The Executions of Thomas Culpepper and Francis Dereham: The Lovers of Katherine Howard
On December 10, 1541, two men were executed under the orders of Henry VIII. They were Thomas Culpepper, a member of Henry’s Privy Chamber, and Francis Dereham, Queen Katherine Howard’s personal secretary. Their crimes were for having carnal knowledge of the Queen, traitorous acts according to Henry VIII’s court. However, it is very likely that they were both innocent of the accused crimes.
Thomas Culpepper: Raper or Upstanding Gentleman?
There were two Thomas Culpeppers at court during 1540 and 1541, and to make it even more confusing they were both brothers. This has led to doubts that the Culpepper executed was the one who committed many of the atrocious crimes that Showtime’s The Tudors show that he did. According to the TV show, and some historians, this Culpepper raped a game keeper’s wife and murdered a man who caught him in the act.
However, some historians believe that it was the actions of the older Thomas Culpepper. While Henry VIII did pardon whichever one it was, it would be unlikely that he would have continued to trust the younger Culpepper, and allowed him to be one of the closest members of the Privy Chamber.
That doesn’t mean he didn’t have an affair with the Queen; Henry VIII’s fifth wife. There is a letter to Thomas Culpepper from Katherine Howard, although there is still no confirmation that it is all in her hand. Culpepper did confess to intending to “do ill” with Katherine, and she had the same thoughts. These words would instantly mean treason, as it meant that he was plotting against the King, his Queen, or heirs. It is possible that he simply meant that he wanted to be in a position to marry Katherine after the death of the King—that would have been treason too, since it was treasonous to imagine or speak of the death of the King of England.
Francis Dereham: Husband of Katherine or Innocent Traitor?
Francis Dereham is another story completely. He was the first to be pulled in for questioning after Henry VIII learned of Katherine Howard’s past, and he made it clear that Thomas Culpepper had succeeded in the Queen’s affections.
According to Dereham, there was a pre-contract in place. He and Katherine would call each other husband and wife, and he admitted to having carnal knowledge of her. There was a promise of marriage after he returned from business in Ireland. By the time he returned, Katherine was the wife of Henry VIII, and she made him her personal secretary.
Did Francis Dereham force his way into the Queen’s life? Showtime’s The Tudors definitely shows that, but it is possible that Katherine wanted to care for her friends. She had been raised by her step-grandmother, and likely cared for some of those close to her. One of her friends from her childhood years became one of her ladies-in-waiting, so it would make sense for her to want to elevate Dereham.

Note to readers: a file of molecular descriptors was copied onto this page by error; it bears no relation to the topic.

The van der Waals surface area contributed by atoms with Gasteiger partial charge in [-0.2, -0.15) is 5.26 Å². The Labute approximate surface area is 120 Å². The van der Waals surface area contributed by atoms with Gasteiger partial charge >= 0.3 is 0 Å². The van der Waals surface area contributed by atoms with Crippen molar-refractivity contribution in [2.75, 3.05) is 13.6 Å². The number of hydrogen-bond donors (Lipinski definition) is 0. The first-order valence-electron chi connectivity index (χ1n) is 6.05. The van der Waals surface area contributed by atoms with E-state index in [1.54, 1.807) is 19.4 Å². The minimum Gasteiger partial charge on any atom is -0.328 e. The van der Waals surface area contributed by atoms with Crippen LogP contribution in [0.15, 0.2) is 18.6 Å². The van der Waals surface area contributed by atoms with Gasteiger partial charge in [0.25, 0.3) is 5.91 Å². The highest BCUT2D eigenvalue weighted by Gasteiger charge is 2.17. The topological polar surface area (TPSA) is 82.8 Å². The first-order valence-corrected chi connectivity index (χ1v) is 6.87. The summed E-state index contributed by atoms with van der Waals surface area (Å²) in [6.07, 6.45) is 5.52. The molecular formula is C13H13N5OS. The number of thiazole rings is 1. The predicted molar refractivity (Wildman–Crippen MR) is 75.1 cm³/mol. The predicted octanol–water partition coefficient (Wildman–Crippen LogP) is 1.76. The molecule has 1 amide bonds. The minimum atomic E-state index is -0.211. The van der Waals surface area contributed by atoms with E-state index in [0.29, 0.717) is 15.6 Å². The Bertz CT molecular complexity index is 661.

Unfortunately, giving him such a position made it look like she wanted to rekindle the romance. It was suspicious behaviour for the Queen. Many of her enemies used it against her when they wanted to see her fall from power and favour with Henry VIII.
The Trials of Francis Dereham and Thomas Culpepper
Both men were tried by a jury of their peers—although it was not a fair trial. As they were convicted of treason, they were allowed no defence in the court. They didn’t really know all the of evidence against them, even if that evidence was true. It was very similar to the trials of the five men accused of treason five years ago, when second wife, Anne Boleyn, found herself falling from the King’s favour.
Their trials were on December 1, and they were both found guilty of treason. Both would die the traitor’s death, of being hanged, drawn and quartered. Of course, both asked for mercy and petitioned to the king for the nobleman’s death of beheading. Only Thomas Culpepper was granted that right. The reasons for this are unknown, but it is possible that Henry VIII was merciful towards someone he had grown to trust. The Tudors show Henry VIII state that it was out of jealousy; Francis Dereham and had Katherine Howard before him.
The Tudors' Executions of Thomas Culpepper and Francis Dereham
Thomas Culpepper and Francis Dereham Executed
The men were drawn to Tyburn from the Tower of London, where they met their executioner. Thomas Culpepper was executed first, with a swift blow from the axe man. The public then watched as Francis Dereham was hanged until almost dead, and then went through the torturous ordeal of being dismembered before being beheaded. Both men’s heads at on top of Tower Bridge where Katherine Howard would later pass and see them. The heads were mainly there to deter others from acting in similar ways.
Katherine Howard would not face her execution for another two months. Henry VIII had to ensure a bill was passed by parliament so the Queen Consort of England could be executed, as she had not officially—there was no evidence—committed treason.